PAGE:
- September Saturdays at Penn State are usually the apex of a week of hype. Now, as at other college football destinations, the approach of autumn has been unusually quiet there.
Administrators across the country were often focused on three objective criteria: availability, proximity and, potentially, an opportunity for a modest payday. But officials also were trying to assess the likelihood that a prospective opponent would ultimately play — guesses, at best, rooted in geography, politics, virus trends and the football cultures of campuses and their surrounding communities.
“Nobody, including us, was committal,” said Appalachian State’s Gillin.
“Nobody knew what the next ball to drop might be and when the dust was going to settle,” he continued. “For some folks we were talking to, we thought we had a good possibility to schedule them — and then it might have been their conference not playing or something like that.”
To get through this month, Appalachian State ultimately went with games against two in-state opponents as well as Marshall, the West Virginia university with which it already had future games scheduled.
Worried West Point officials, embracing the kind of assess-all-options preparation that would delight the Pentagon, developed more than 200 scheduling plans. Army’s work began in March, in fact, when football executives picked up on chatter that the pandemic could lead leagues to impose conference-only schedules — an unnerving possibility for a football independent, but one that West Point leaders said they saw as an opportunity to perhaps burnish their home schedule or add a television date.
“We would have to be nimble, we would have to be very flexible and very creative, all traits that the Army embraces,” said Bob Beretta, a senior associate athletic director and West Point’s football scheduling maven.
Army began contacting other independent programs, even floating the notion of playing some teams twice in an effort to fill out a full schedule. The officials wanted to lay the groundwork in case chaos came.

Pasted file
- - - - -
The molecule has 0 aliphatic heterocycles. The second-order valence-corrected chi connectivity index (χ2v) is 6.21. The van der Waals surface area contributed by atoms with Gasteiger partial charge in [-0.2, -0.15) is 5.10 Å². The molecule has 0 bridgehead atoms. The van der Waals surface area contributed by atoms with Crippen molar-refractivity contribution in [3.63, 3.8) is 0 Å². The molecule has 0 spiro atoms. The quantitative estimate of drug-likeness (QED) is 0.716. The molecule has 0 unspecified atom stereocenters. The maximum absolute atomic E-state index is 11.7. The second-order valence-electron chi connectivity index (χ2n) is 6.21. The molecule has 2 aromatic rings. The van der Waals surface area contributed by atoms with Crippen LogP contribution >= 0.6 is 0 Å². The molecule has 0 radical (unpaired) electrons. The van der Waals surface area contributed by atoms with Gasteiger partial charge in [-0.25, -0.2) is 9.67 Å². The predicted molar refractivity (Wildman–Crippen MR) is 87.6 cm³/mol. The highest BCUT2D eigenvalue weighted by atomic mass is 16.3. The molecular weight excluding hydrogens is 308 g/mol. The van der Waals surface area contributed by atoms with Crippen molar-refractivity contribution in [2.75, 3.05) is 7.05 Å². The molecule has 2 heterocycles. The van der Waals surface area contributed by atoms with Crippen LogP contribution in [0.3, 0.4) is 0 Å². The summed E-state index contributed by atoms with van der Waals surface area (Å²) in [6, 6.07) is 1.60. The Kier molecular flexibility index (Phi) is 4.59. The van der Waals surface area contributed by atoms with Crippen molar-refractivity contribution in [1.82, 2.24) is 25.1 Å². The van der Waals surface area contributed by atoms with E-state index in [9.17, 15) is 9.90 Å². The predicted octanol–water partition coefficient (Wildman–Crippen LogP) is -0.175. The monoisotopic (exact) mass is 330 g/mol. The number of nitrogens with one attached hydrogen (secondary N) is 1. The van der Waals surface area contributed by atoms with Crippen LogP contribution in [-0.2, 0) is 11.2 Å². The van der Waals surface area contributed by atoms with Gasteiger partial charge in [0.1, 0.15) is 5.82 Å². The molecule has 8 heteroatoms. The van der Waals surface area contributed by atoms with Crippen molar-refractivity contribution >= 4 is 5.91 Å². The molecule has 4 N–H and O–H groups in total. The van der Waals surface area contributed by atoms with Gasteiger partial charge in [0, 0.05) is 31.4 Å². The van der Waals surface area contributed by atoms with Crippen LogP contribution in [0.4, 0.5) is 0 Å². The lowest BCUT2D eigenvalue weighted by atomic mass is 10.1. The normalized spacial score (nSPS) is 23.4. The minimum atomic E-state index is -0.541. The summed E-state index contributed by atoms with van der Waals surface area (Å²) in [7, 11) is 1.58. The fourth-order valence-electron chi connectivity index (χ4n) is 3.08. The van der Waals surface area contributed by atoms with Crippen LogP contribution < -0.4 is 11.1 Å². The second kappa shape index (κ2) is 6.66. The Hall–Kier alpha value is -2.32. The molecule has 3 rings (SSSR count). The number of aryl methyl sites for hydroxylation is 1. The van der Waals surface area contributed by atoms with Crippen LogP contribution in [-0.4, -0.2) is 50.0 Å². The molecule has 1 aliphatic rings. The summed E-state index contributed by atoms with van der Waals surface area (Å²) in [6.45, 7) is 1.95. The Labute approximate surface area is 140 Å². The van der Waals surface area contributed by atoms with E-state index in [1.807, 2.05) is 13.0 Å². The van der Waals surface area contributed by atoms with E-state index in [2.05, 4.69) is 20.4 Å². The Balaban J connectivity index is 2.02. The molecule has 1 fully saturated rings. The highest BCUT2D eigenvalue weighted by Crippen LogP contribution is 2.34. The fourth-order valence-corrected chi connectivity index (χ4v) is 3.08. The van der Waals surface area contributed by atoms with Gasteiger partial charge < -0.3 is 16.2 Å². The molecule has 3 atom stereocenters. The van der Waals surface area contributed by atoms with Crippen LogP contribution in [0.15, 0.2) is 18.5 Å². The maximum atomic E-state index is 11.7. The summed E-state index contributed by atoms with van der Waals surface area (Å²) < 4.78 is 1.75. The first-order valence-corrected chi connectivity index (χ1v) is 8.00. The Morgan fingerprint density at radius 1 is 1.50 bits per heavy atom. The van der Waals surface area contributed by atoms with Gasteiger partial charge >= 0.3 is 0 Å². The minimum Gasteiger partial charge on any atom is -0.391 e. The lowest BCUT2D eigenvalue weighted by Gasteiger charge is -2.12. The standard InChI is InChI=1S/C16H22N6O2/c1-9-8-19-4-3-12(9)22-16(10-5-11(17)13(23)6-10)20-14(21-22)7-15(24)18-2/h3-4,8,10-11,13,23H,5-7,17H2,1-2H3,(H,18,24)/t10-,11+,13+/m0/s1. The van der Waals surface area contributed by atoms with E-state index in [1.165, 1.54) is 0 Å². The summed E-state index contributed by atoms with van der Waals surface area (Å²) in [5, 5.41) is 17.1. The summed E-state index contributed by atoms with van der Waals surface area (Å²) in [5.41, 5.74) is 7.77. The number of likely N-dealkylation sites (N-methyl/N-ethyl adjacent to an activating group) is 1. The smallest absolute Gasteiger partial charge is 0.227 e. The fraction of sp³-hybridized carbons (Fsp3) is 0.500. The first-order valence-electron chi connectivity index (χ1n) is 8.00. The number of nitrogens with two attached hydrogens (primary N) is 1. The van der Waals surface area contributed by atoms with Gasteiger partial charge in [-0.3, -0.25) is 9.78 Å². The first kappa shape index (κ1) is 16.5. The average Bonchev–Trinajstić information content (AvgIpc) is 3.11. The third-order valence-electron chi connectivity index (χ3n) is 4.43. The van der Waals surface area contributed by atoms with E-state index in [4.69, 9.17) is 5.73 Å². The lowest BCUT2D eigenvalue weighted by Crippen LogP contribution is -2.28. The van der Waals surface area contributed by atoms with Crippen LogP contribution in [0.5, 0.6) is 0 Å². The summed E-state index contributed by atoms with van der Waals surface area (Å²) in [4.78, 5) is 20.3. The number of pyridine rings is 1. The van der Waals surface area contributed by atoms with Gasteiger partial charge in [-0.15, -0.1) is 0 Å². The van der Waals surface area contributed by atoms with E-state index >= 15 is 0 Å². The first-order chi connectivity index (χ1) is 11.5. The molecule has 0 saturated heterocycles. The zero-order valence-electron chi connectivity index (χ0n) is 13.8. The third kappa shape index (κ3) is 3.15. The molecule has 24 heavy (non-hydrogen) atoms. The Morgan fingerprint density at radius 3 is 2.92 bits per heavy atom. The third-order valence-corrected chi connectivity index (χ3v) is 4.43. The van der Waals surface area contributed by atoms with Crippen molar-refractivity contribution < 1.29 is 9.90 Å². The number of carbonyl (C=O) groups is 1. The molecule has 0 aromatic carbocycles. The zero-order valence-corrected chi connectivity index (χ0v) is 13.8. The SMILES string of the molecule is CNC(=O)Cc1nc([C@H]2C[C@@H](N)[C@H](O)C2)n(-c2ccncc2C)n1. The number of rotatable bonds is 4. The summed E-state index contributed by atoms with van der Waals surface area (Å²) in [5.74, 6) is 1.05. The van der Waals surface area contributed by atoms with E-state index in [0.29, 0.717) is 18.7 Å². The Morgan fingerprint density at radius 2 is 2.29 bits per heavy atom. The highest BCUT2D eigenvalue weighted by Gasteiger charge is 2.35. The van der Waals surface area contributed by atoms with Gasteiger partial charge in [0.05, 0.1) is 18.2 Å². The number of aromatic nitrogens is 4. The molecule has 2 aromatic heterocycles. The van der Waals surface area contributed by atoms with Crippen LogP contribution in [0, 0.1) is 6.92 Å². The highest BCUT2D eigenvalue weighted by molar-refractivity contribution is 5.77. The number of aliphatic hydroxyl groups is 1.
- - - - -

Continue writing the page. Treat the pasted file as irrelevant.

Then they waited. On July 8, the Ivy League canceled its fall football season. The Patriot League followed five days later. The schedule kept crumbling, particularly when the Mid-American Conference’s decision to postpone fall sports stripped the Black Knights of three games. In a matter of weeks, Army’s 12-game schedule was down to three opponents: Air Force, Tulane and, of course, Navy.
West Point officials immediately began dialing and texting other colleges, hoping their earlier outreach would now pay dividends.
“Once we lost the schedule, we had a lot of lines in the water, but it wasn’t like we had this master plan,” Beretta said. “It wasn’t like we could go ahead and pick from 10 different opponents and plug and play. It was limited inventory.”
But they soon began to nail down agreements. A game with B.Y.U. was agreed, helped along by a commitment by CBS to air it on network television. New road trips were lined up, and reciprocal games were scheduled into the 2030s. The situation, though, remained so fluid that only hours before Army planned to announce its revised 12-game schedule, one opponent withdrew.
Beretta, who once served as West Point’s interim softball coach, and Buddie, who pitched for the Yankees’ 1998 World Series champions, came to see those weeks as having a similar rhythm to the baseball trading deadline: months of relaxed conversations punctuated by a frenzied run at the end.
All the while, football coaches and players were looking toward a season that seemed amorphous.
“Our philosophy was to prepare, don’t plan,” said Jeff Monken, Army’s head coach. “We just needed to prepare generally as an offense and a defense and special teams to be able to execute our base schemes against whoever they lined up across from us.”
The players, Monken said, had not particularly cared about the precise shape their schedule would take. They just wanted games.
“Our guys just feel very fortunate to be in the conversation and be playing games,” he said. “They get excited about playing football. It doesn’t matter who we play.”